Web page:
If the purpose of such legislations is to hurt Iran’s economy to the point that it would cripple the hardliners and prevent them from pursuing their nuclear program, there is no need for them. First of all, Iran’s nuclear program has significantly slowed down, due to both the internal crisis and technical difficulty. The Obama administration concedes that, even if Iran were to produce a nuclear weapon, it does not have a breakout capability for up to three years, ample time for both diplomacy and to see where Iran’s internal developments take the nation.
Secondly, Mahmoud Ahmadinejad’s economic policy – if it can be called as such – is already damaging Iran’s economy and people’s economic welfare greatly. Inflation is rampant, to the point that the government is seriously thinking about devaluing Iran’s currency, the rial. Beginning in the upcoming Iranian New Year that will start on March 21, Ahmadinejad will eliminate all the subsidies to basic commodities, food stuff, etc., and will remove all price controls. Iran’s most prominent economists have warned that the action will increase the rate of inflation to 60 percent (from its current official rate of close to 30 percent), further impoverish millions of Iranians, and ruin many businesses.
In addition, Iran has a labor movement that is increasingly stronger and more vocal.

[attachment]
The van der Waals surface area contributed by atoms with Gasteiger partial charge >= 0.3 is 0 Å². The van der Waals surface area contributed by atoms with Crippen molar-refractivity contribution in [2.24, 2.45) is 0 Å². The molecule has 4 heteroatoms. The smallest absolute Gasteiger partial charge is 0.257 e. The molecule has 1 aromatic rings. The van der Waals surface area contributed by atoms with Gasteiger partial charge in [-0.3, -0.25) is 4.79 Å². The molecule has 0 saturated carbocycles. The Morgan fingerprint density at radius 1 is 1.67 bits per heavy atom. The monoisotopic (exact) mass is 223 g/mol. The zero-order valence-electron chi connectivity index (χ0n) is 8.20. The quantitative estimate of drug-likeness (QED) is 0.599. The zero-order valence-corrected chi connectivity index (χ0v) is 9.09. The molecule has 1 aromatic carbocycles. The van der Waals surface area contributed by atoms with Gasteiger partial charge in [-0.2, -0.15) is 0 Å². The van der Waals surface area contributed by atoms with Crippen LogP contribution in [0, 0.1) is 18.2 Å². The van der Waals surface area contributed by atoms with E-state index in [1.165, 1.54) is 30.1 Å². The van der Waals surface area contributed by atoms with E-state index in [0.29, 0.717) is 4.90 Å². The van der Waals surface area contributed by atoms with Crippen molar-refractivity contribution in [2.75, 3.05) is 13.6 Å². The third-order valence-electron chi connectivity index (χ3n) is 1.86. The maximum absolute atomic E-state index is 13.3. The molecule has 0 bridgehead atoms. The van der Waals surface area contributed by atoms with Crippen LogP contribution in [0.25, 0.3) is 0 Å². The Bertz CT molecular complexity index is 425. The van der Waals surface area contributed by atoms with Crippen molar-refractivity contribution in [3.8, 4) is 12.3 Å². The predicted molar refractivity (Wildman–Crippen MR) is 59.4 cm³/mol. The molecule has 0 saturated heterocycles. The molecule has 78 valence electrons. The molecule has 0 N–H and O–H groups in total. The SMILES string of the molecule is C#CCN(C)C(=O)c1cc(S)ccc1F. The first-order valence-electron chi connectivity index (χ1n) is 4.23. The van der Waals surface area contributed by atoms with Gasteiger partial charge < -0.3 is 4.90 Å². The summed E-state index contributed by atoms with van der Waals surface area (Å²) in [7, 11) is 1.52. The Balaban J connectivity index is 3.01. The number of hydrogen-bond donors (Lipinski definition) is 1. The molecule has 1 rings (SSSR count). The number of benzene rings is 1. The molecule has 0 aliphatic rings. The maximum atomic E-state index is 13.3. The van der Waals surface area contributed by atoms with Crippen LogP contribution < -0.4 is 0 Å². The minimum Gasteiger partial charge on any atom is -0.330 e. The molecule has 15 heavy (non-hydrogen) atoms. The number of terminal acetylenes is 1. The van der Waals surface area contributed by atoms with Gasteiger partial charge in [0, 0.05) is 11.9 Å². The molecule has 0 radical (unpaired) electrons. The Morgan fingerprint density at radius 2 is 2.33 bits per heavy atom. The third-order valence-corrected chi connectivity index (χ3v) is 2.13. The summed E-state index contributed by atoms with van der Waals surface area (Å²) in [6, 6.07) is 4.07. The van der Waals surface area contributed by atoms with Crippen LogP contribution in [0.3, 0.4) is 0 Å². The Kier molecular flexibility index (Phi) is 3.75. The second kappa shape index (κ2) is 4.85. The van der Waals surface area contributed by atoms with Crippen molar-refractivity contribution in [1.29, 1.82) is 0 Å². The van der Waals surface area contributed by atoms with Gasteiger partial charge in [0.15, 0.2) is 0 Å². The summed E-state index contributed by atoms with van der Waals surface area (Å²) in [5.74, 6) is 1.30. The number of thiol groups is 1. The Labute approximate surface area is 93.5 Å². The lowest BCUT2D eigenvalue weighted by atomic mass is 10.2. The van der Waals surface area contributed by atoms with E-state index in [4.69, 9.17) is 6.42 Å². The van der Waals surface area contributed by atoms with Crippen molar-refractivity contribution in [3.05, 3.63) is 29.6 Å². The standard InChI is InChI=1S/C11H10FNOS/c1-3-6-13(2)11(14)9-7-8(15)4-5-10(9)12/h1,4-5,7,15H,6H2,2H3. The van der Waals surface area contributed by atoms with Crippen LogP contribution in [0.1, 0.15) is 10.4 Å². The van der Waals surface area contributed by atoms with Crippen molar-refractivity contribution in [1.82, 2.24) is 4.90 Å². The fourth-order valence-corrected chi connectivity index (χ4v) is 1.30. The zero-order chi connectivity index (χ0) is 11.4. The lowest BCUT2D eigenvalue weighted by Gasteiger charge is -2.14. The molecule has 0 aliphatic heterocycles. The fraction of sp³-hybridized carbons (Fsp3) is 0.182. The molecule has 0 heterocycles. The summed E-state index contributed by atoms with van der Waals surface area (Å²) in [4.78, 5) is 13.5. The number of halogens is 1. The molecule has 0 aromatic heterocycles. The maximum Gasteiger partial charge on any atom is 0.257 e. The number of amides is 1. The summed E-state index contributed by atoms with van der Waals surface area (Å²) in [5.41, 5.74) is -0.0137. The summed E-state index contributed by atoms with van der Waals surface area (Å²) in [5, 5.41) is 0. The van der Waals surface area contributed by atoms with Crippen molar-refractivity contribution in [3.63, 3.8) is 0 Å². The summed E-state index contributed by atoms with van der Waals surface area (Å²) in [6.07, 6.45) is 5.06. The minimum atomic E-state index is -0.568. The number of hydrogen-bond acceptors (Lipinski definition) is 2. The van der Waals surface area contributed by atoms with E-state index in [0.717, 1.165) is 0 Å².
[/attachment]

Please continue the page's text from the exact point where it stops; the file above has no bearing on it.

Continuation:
The movement is demanding better pay, more labor-friendly laws, uprooting of corruption, and cutting off the hands of the IRGC from the economy. The labor movement only adds strength to the Green Movement.
Therefore, Iran’s internal developments and dynamics are doing what even the best-intentioned pieces of legislation by foreign powers cannot achieve, namely, making the Iranian people even more determined to push for a democratic political system, rule of law, and a completely free press that would reveal the depth of corruption and mismanagement by the hardliners that are the root cause of the terrible economic situation in Iran.
Iranian people do not need, nor have they called for, foreign interference in their internal affairs (which the gasoline legislation intends). They can address their problems by themselves. What they need are moral support and strong and meaningful condemnation of the gross violations of human rights that are daily occurrences in Iran.
If sanctions are to be imposed, they should strip away the power of the hardliners to block the free flow of information by making available to Iranian people the technology to break the hardliners’ grip on the internet, blocking websites, and slowing down the internet traffic, and other means of mass communication. If sanctions are to be imposed, they should isolate the IRGC leaders and their allies in Iran’s conservative camp, not hurting Iranians just when their century old struggle for democracy is beginning to bear fruit.